Over a million developers have joined DZone.

Chutzpah, AngularJS, Jasmine and RequireJS

· Web Dev Zone

Start coding today to experience the powerful engine that drives data application’s development, brought to you in partnership with Qlik.

I'm not sure how many of you are using Chutzpah as a JavaScript test runner, personally I consider it to be a great tool. OK, I will be honest ... the name really poses some difficulties for me but c'est la vie. Chutzpah currently supports the QUnit and Jasmine testing frameworks and uses PhantomJS headless browser to run the tests. It can be run from the command line or from Visual Studio (there is a plug-in available for download). It can also be run in the TeamCity continuous integration server. So, as you can see, Chutzpah provides many options.

In one of my projects, I had to run unit tests using Jasmine for a JavaScript business framework  that is based on AngularJS, RequireJS and TypeScript. I can tell you up front that TypeScript (I do love TypeScript) is not relevant for this scenario. The issue that I bumped into is that Chutzpah does not recognize test suites if placed inside the "require" method.

A short explanation about what the "require" method from RequireJS does: It loads the defined dependencies and it makes sure that those dependencies are loaded before it executes the callback function. As you probably figured out already this is an asynchronous process.

Thanks to Jasmine, we can use a workaround in order to overcome our issues. Jasmine provides support for asynchronous operations. We are going to make use of runs and waitsFor functions, which, according to Jasmine's docs, have the following behavior: Specs are written by defining a set of blocks with calls to runs, which usually finish with an asynchronous call. The waitsFor block takes a latch function, a failure message and a timeout. The latch function polls until it returns true or the timeout expires, whichever comes first. If the timeout expires, the spec fails with the error message. Once the asynchronous conditions have been met, another runs block defines the final test behavior. This is usually an expectation based on the state after the asynchronous call returns.

In my approach, I haven't used a "runs" block because there was no need for it. What I basically did is the following: I declared a status flag (this is my "ready" variable) in the global scope and declared the variable that is going to be tested in the global scope (this is myObject variable). Then, on the require callback function that is going to be executed once all the defined dependencies are satisfied, I set the flag value to true and created a new object instance for the myObject variable.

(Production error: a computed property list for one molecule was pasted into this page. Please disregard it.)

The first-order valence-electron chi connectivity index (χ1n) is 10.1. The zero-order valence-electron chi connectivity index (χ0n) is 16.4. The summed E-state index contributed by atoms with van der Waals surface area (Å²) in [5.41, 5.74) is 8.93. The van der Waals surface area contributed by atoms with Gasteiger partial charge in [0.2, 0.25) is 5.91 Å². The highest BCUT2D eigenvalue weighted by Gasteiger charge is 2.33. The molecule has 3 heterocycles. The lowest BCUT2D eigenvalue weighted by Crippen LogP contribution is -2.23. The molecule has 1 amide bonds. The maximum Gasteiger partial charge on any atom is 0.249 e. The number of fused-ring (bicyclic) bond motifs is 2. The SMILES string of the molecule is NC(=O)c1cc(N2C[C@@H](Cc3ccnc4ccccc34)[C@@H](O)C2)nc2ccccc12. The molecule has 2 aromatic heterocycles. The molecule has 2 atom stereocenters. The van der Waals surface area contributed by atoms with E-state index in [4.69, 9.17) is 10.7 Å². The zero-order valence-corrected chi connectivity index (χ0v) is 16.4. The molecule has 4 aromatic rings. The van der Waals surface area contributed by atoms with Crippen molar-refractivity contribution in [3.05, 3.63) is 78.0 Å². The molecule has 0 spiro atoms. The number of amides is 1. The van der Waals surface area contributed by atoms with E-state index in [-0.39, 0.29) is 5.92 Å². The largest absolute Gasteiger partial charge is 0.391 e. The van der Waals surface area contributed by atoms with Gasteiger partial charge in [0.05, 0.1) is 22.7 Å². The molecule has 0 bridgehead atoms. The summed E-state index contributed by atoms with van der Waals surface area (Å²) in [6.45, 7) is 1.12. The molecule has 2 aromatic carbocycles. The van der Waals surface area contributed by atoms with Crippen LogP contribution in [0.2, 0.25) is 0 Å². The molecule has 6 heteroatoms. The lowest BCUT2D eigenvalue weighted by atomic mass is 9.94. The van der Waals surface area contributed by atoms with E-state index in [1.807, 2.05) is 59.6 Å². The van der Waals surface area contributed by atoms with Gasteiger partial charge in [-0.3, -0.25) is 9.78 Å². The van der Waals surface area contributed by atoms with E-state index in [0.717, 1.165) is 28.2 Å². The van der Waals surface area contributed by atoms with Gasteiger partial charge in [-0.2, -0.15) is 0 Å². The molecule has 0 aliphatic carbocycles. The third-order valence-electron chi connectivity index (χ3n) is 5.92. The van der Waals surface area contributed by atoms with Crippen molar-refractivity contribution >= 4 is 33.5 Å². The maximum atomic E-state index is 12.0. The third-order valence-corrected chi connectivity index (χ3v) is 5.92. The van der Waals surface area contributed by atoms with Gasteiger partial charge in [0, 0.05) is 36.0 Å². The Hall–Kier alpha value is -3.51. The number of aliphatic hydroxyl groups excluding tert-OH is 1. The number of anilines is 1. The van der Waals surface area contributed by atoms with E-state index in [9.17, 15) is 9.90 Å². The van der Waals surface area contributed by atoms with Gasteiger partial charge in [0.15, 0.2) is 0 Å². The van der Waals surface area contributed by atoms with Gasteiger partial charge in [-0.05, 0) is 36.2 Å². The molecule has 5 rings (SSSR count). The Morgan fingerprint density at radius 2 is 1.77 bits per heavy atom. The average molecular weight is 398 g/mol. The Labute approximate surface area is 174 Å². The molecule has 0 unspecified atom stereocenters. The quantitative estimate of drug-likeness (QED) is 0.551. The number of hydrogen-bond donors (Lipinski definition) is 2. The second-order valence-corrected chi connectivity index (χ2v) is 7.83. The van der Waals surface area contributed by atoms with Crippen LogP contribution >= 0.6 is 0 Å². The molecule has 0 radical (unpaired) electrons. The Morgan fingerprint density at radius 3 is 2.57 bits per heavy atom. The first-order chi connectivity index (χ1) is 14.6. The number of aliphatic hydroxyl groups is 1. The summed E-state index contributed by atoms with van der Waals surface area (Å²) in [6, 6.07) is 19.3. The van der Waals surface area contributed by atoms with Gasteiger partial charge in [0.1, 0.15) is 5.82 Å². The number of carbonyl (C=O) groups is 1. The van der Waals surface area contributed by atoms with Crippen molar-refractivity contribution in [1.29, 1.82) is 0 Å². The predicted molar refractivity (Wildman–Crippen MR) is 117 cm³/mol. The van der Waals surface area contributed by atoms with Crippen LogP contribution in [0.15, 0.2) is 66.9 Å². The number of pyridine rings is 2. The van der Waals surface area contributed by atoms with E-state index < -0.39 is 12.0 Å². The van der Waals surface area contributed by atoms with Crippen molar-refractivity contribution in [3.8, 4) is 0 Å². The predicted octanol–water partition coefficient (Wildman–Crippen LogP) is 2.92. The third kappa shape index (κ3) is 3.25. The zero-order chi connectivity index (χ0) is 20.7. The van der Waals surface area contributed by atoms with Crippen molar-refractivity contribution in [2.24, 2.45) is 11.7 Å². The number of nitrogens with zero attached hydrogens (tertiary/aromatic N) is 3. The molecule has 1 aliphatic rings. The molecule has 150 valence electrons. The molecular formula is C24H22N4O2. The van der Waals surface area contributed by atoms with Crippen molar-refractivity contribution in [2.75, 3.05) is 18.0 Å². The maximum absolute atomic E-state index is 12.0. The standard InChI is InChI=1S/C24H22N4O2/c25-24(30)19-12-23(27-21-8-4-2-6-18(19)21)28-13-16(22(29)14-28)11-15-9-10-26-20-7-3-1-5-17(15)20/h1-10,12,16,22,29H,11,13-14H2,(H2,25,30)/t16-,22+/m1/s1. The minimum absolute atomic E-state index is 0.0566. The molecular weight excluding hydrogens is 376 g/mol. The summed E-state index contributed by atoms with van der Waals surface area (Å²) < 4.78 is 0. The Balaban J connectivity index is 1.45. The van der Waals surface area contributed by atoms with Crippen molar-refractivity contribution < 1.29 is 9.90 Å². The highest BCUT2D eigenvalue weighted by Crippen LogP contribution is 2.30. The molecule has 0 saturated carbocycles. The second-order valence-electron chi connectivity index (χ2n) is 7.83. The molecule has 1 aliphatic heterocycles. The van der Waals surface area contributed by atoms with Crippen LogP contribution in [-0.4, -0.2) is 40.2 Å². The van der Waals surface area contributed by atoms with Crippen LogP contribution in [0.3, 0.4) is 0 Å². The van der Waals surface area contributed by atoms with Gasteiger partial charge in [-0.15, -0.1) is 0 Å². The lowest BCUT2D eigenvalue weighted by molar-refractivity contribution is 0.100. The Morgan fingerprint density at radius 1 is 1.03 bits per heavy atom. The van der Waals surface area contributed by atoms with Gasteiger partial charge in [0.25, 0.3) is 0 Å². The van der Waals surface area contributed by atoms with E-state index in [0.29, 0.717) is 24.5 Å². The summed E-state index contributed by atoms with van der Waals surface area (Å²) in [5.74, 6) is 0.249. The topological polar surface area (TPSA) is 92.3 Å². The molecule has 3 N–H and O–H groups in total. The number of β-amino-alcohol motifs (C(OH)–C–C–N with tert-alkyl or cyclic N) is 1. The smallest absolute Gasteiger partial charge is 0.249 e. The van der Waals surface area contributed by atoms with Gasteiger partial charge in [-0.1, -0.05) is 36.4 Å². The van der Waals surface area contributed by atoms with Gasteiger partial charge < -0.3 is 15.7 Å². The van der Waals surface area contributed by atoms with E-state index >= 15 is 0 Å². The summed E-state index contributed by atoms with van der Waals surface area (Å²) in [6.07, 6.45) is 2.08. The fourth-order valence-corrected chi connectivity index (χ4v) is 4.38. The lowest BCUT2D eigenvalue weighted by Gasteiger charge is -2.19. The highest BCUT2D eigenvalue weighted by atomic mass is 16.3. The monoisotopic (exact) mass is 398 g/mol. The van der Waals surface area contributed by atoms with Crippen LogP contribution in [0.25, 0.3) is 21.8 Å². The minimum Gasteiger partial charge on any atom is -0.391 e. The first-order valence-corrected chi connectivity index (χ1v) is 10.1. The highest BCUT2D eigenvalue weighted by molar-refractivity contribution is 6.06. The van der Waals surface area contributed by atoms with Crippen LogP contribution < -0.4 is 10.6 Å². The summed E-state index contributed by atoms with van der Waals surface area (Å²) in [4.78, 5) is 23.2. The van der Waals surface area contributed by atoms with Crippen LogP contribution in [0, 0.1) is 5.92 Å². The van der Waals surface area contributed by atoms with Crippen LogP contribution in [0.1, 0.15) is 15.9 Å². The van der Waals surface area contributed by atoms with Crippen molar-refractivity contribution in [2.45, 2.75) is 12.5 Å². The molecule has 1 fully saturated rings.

Now we can define our test suite (note that it will not be placed inside the callback since Chutzpah will not run the test). As mentioned previously, we are going to rely on the waitsFor and runs functions. This is all that is needed in order to make Chutzpah happy and run the test:

var ready = false;
var myObject = null;

    baseUrl: './../../../scripts',
    paths: {
        jasmine: 'tests/lib/jasmine',
        jquery: 'lib/jquery-1.9.1',
        angular: 'lib/angular'
    shim: {
        angular: {
            deps: ['jquery'], exports: 'angular'
        priority: ['angular']
require(['angular'], (angular) => {
    ready = true;
    myObject = new Object();
describe("Constructor", function () {
    it("should create a new instance:", function () {
        if (!ready) {
            waitsFor(function () {
                return  ready;
            }, "Environment is not ready", 40);
        runs(function () {

Create data driven applications in Qlik’s free and easy to use coding environment, brought to you in partnership with Qlik.


The best of DZone straight to your inbox.

Please provide a valid email address.

Thanks for subscribing!

Awesome! Check your inbox to verify your email so you can start receiving the latest in tech news and resources.

{{ parent.title || parent.header.title}}

{{ parent.tldr }}

{{ parent.urlSource.name }}